[Second in a special one-day, two-part series on things seen while driving between Ningbo and Shanghai.]
Over the weekend I finally went round-trip over the two-year-old Hangzhou Bay Bridge. For readers who don’t follow Chinese infrastructure with the same enthusiasm as I do: the Hangzhou Bay Bridge is the world’s longest (35 km/22 mi) trans-oceanic bridge (a nice Discovery Channel short on the bridge’s construction, here), and a marvel of modern engineering. It’s also a jarring experience, riding above choppy seas on a bridge that – depending upon whether or not you obey the speed limits – should take half-an-hour to cross. And this weekend it was kind of spooky due the thick haze that hovered over Hangzhou Bay, reducing visibility to 1 km, roughly.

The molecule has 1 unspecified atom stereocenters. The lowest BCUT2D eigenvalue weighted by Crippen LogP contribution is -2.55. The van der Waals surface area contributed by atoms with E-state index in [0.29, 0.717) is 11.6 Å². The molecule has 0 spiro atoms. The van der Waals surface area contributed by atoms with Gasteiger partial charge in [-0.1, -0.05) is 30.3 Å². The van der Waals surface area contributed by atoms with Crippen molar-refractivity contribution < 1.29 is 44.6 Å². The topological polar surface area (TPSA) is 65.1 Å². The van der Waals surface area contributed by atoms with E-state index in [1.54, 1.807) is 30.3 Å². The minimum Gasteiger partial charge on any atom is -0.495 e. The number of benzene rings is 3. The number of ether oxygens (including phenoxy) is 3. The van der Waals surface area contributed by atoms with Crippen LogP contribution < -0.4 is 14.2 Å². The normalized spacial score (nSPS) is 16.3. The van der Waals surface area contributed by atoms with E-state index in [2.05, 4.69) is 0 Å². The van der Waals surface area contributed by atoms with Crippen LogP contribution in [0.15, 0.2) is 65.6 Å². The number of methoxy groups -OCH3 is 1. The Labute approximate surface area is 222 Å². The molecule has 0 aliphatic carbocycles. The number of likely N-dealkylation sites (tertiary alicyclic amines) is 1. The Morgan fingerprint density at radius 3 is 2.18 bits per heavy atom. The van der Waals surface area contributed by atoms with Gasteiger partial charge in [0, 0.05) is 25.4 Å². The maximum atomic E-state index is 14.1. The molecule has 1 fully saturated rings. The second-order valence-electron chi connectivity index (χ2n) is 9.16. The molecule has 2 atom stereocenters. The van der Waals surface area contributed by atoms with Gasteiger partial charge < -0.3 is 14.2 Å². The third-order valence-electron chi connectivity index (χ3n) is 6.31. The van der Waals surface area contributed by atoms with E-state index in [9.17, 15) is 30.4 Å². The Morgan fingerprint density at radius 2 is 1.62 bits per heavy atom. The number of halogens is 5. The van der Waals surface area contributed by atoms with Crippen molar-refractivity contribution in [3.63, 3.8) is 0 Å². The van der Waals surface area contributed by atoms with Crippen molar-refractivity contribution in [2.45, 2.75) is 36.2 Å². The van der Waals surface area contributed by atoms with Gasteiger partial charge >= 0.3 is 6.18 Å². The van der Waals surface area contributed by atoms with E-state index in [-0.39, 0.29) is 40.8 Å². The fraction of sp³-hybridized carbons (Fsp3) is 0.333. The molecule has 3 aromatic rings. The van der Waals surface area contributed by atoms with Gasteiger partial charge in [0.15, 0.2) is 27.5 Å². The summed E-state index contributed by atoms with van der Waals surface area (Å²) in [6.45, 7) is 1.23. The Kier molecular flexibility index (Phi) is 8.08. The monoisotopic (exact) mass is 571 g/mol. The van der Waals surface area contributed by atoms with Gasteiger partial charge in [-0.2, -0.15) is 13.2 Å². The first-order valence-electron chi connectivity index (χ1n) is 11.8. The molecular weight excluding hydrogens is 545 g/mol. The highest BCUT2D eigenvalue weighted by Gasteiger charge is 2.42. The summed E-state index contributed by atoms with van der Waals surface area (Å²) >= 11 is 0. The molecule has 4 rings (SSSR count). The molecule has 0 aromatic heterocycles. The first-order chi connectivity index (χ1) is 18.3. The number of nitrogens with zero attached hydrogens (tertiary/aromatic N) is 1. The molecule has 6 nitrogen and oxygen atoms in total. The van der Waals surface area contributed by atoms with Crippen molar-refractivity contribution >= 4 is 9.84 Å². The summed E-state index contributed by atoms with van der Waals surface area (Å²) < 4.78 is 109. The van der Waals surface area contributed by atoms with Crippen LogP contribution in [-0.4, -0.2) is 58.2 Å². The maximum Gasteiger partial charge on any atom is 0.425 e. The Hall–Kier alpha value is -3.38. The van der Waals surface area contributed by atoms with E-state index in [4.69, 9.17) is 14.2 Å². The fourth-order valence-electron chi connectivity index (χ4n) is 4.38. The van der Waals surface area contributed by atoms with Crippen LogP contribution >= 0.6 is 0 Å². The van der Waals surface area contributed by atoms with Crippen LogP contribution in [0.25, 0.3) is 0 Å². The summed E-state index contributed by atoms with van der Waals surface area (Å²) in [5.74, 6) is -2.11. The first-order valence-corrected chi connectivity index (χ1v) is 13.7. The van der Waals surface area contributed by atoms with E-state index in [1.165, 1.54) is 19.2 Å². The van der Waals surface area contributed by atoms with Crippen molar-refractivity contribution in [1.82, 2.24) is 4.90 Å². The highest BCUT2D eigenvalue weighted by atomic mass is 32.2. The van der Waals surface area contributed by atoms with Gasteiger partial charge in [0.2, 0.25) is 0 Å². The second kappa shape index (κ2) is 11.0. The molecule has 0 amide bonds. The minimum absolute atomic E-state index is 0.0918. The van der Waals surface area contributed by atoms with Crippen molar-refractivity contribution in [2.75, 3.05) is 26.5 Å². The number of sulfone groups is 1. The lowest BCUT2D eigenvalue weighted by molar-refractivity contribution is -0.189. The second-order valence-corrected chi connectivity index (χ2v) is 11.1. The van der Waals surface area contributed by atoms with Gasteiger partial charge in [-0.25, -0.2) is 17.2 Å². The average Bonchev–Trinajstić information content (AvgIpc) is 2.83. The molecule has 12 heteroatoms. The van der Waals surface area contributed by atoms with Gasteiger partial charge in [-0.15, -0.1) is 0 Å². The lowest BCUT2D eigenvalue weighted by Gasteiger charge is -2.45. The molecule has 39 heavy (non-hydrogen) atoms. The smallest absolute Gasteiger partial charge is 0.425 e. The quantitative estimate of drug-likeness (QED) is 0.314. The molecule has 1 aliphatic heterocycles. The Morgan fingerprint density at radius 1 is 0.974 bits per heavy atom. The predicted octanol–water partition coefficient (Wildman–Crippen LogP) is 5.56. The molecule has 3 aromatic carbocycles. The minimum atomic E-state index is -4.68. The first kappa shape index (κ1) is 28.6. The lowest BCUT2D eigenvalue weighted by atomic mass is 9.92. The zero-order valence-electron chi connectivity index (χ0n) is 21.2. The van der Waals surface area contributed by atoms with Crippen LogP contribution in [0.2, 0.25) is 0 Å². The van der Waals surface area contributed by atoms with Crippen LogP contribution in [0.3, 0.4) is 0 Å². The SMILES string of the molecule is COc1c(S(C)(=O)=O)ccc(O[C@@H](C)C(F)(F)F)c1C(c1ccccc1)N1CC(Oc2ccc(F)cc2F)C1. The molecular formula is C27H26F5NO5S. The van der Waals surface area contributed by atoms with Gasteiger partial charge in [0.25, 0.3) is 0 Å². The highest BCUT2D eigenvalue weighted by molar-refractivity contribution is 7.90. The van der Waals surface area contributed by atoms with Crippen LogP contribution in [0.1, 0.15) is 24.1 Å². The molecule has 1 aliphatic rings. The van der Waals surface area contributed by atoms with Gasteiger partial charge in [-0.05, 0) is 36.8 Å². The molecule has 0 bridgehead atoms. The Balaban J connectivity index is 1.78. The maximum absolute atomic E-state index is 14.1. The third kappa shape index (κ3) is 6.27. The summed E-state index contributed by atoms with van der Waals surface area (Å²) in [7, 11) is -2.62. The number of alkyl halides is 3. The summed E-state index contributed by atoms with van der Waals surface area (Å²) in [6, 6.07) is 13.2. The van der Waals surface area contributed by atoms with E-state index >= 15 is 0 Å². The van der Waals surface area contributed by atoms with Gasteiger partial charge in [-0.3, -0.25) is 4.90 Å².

So it was all the more dramatic when, half-way across the span, a boom crane emerged from the haze, and resolved itself into a future service area – including a hotel and restaurant – built in the shape of a flying gull. Some 17 km/11 miles out to sea. I had my camera handy, and despite the fact that we were traveling at a serious clip, I managed to pull off a few in-focus shots of this future outpost. It’s really something; click on the thumbnails for enlargements.